In other words, there seems to be a possibility that Glasgow North East may indeed point to what will happen in the election across the UK. This is most unlikely to mean a Labour victory, but it could gain the most seats even if the Tories win a larger number of votes, with both being outclassed by abstentions while the smaller parties fall by the wayside.

Gerry: Anthony, these are very thoughtful and challenging comments that leave me wondering where to start my response! The first point is perhaps about the nature of the SNP and from this addressing Scottish independence and the wider question of the state of democracy.

First, the SNP embrace of neo-liberalism needs to be acknowledged and contextualised. Alex Salmond’s much quoted remarks last year about Thatcher is relevant, ‘We didn’t mind the economic side so much. But we didn’t like the social side at all’. This remarks dramatically reveals the duality which exists in the SNP: the economic head and social heart, citing the Irish ‘Celtic Tiger’ pre-crash and the Nordic model, often in the same Scottish Government document or minister, without acknowledging the contradiction: one being about cohesiveness, equality and solidarity, and the other, inequality, insecurity and open globalisation.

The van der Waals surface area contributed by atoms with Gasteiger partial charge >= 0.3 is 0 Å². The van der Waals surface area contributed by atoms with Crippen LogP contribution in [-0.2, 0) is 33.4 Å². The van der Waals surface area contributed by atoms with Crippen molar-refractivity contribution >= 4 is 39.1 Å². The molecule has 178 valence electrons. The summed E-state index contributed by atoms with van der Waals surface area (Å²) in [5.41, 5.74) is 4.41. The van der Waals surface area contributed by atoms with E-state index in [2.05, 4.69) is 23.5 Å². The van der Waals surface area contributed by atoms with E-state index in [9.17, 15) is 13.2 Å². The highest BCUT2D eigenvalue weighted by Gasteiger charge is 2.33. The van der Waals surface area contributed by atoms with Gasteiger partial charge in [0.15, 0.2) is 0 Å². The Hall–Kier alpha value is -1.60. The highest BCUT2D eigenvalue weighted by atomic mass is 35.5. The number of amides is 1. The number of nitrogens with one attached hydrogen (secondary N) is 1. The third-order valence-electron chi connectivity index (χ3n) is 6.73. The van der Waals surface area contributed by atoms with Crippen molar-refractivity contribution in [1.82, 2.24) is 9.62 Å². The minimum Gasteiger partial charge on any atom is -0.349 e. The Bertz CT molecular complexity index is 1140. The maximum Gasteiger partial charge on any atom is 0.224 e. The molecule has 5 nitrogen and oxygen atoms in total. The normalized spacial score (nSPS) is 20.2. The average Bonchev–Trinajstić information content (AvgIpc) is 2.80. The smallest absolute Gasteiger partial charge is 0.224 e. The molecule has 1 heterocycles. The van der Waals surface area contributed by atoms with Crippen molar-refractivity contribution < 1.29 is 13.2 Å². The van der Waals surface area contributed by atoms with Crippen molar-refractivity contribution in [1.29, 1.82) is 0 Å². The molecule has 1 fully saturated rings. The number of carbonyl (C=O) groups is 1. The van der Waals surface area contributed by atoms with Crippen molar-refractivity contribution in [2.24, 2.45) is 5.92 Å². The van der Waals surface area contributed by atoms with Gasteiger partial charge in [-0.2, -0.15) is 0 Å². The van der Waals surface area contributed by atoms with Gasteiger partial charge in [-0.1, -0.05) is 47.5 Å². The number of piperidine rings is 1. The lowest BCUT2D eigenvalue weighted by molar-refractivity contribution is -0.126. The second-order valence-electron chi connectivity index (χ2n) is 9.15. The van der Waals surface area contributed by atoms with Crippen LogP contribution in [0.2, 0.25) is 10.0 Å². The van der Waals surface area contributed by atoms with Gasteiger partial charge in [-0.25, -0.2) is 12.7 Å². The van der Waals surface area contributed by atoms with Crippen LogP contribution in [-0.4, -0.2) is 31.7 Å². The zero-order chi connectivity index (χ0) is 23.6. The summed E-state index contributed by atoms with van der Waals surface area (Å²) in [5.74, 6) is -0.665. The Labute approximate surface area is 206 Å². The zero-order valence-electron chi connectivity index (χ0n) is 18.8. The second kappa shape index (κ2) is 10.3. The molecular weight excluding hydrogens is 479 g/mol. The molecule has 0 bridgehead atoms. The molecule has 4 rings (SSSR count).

Where there are differences in Scotland is that the Scottish state has not degenerated in the way the British state morphed into a neo-liberal state which has operated in a triptych with a neo-liberal public culture and neo-liberal idea of the self. Scotland has elements of all of this, with the Scottish state circled and surrounded by the corporate vested interests of consultants and accountancy firms, but they are not embedded at the heart of the state and the policy process. It is difficult to emphasise how pivotal this difference is without lapsing into essentialist romanticism about Scotland.

The character of the UK state has been fundamentally, perhaps irreversibly changed by the cumulative experience of Thatcher and Blair. The Westminster political class and world is committed to the maintenance of this state of affairs, with none of the main forces up for challenging it. The Scottish state, polity and political space is profoundly different, and this affects the SNP’s nature and the degree it can push an implicit neo-liberal agenda. And this difference between the UK and Scottish state will get much wider with a UK Conservative victory.